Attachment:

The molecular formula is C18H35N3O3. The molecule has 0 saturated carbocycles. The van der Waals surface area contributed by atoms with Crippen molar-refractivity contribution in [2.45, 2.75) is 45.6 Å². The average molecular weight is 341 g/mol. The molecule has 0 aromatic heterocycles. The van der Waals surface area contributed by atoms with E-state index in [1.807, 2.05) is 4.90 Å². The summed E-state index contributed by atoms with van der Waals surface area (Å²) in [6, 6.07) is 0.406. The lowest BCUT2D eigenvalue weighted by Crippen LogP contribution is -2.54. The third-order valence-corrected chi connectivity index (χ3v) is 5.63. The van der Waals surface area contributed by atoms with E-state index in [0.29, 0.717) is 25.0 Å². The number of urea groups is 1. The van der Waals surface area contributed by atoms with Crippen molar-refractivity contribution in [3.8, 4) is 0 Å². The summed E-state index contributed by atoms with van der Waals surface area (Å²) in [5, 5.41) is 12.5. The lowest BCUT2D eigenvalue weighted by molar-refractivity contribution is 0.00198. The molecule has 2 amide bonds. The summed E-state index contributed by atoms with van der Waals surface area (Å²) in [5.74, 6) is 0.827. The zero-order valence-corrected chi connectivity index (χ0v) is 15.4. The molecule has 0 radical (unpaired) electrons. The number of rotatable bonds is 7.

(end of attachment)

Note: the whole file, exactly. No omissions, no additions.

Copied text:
The molecular formula is C18H35N3O3. The molecule has 0 saturated carbocycles. The van der Waals surface area contributed by atoms with Crippen molar-refractivity contribution in [2.45, 2.75) is 45.6 Å². The average molecular weight is 341 g/mol. The molecule has 0 aromatic heterocycles. The van der Waals surface area contributed by atoms with E-state index in [1.807, 2.05) is 4.90 Å². The summed E-state index contributed by atoms with van der Waals surface area (Å²) in [6, 6.07) is 0.406. The lowest BCUT2D eigenvalue weighted by Crippen LogP contribution is -2.54. The third-order valence-corrected chi connectivity index (χ3v) is 5.63. The van der Waals surface area contributed by atoms with E-state index in [0.29, 0.717) is 25.0 Å². The number of urea groups is 1. The van der Waals surface area contributed by atoms with Crippen molar-refractivity contribution in [3.8, 4) is 0 Å². The summed E-state index contributed by atoms with van der Waals surface area (Å²) in [5, 5.41) is 12.5. The lowest BCUT2D eigenvalue weighted by molar-refractivity contribution is 0.00198. The molecule has 2 amide bonds. The summed E-state index contributed by atoms with van der Waals surface area (Å²) in [5.74, 6) is 0.827. The zero-order valence-corrected chi connectivity index (χ0v) is 15.4. The molecule has 0 radical (unpaired) electrons. The number of rotatable bonds is 7.